Colorado Springs Felony DUI Lawyer
- Charged with Felony Drunk Driving
- When Did The New Colorado DUI Law Go Into Effect?
- What Makes a DUI, DUI Per Se, or DWAI a Felony Offense?
- Does it Matter When the Prior Convictions Happened?
- What is the Definition of a Conviction?
- Will a Juvenile Adjudication Count as a Conviction?
- How Will the Colorado Law Treat Deferred Sentences and Deferred Adjudications?
- Do the Prior Convictions Have to Be From Colorado?
- What are the Possible Penalties for a Felony DUI in Colorado Springs?
- Will I Have to Go to Prison if I am Convicted of a Felony Colorado DUI?
- Where Can I Read More About the New Law?
- What is My Next Step After Being Arrested for a Felony Colorado DUI?
Colorado has passed a bill which significantly increases the penalties for those who have prior drinking and driving convictions. On June 1, 2015, Governor John Hickenlooper signed House Bill 15-1043 into law. This new law elevates a fourth conviction or greater for DUI, DUI Per Se, or DWAI over the course of a person's lifetime to a class 4 felony offense. Addressed below are some frequently asked questions pertaining to the new Colorado law.
The new Colorado DUI law went into effect August 5, 2016. Any violation committed on or after that date has the potential to be charged as a felony so long as the statutory requirements are met.
In order for a DUI, DUI Per Se, or DWAI offense to rise to the felony level, a person must have three prior convictions for DUI, DUI Per Se, DWAI, Vehicular Homicide while under the influence of alcohol, drugs or both, and/or Vehicular Assault while under the influence of alcohol, drugs, or both. The prior convictions can consist of any combination of the offenses listed above.
No, the prior convictions can take place at any time in a person's life so long as the judgment of conviction enters or, in some cases, the guilty plea is received prior to the date of the new offense. For example, if a person has been convicted of DWAI in 1978, 1984, 1997, and is arrested for DWAI after August 5, 2015 then that person would be exposed to a felony offense based upon the prior convictions.
A conviction means a verdict of guilty by a judge or jury following a trial or a plea of guilty or nolo contendere (no contest) that is accepted by the court.
Yes. A juvenile adjudication which, if committed by an adult, would constitute one of the aforementioned offenses will be considered a prior conviction for purposes of the new law.
Receiving a deferred judgment and sentence or deferred adjudication will qualify as a conviction pursuant to the new law. However, successfully completed deferred sentences or deferred adjudications will not be treated as prior convictions.
No. If the offense happens outside of Colorado, it will be counted as a prior conviction if it would constitute a DUI, DUI Per Se, DWAI, Vehicular Homicide, and/or Vehicular Assault in Colorado. As the threshold for DWAI is very low, it is hard to imagine a situation in which an out of state conviction would not satisfy the Colorado requirements for a DWAI conviction.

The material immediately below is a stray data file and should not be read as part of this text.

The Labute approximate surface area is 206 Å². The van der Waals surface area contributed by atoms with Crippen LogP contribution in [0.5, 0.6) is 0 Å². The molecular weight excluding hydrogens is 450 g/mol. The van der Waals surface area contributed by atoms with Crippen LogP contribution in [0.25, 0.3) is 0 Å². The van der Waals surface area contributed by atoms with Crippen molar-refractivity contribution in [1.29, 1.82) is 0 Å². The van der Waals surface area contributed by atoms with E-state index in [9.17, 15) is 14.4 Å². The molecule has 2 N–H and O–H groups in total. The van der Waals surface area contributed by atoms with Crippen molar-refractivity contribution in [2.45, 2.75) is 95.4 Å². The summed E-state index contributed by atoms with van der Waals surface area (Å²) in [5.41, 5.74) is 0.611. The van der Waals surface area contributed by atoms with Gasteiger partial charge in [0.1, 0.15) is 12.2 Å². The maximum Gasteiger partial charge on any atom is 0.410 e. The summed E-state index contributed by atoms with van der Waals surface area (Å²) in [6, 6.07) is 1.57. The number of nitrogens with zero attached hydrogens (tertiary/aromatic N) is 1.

If convicted of a DUI, DUI Per Se, or DWAI as a class 4 felony, the presiding judge will sentence the person in accordance with Colorado Revised Statute 18-1.3-401. Pursuant to C.R.S. 18-1.3-401(a)(V)(A), a class 4 felony includes a presumptive range of penalties of 2-6 years imprisonment in the Colorado Department of Corrections (DOC). At sentencing, if the court finds that there are "extraordinary aggravating" circumstances then the court may stray from the presumptive range of penalties and may impose a sentence of up to 12 years imprisonment in DOC. Conversely, if the court finds that there are "extraordinary mitigating" circumstances then the court may deviate from the presumptive range of penalties and impose a sentence of a term as short as 1 year imprisonment in DOC. Any sentence to DOC must be followed by a mandatory 3 year period of parole. During the entirety of parole, the individual must have an approved ignition interlock in any vehicle that he or she is driving. Additionally, the court may impose a fine between $2,000 and $500,000.
There is not a mandatory sentence to the department of corrections when a person is convicted of a felony DUI. Prior to sentencing a defendant to DOC, the court must take into consideration certain factors. First, the judge must determine that incarceration is the most suitable option given the facts and circumstances of the case. This includes the person's willingness to participate in treatment. Second, the court must decide whether all other reasonable and appropriate sanctions available to the court have been exhausted or that such measures do not appear likely to be successful if tried. Finally, the court will consider whether the person presents an unacceptable risk to public safety.
The bill in its entirety can be read here.
If you find yourself facing a felony drinking and driving offense you need to act fast. With the potential penalties and loss of freedoms higher than they have ever been in Colorado, you need to protect your rights. An experienced criminal defense firm such as The Bussey Law Firm, P.C. not only understand the nuances in the law and the science that will be at issue in your case, but will also fight to obtain a favorable result for you. Call our Colorado Springs felony DUI attorneys today and get the facts on your case before it is too late. The number to dial is (719) 475-2555.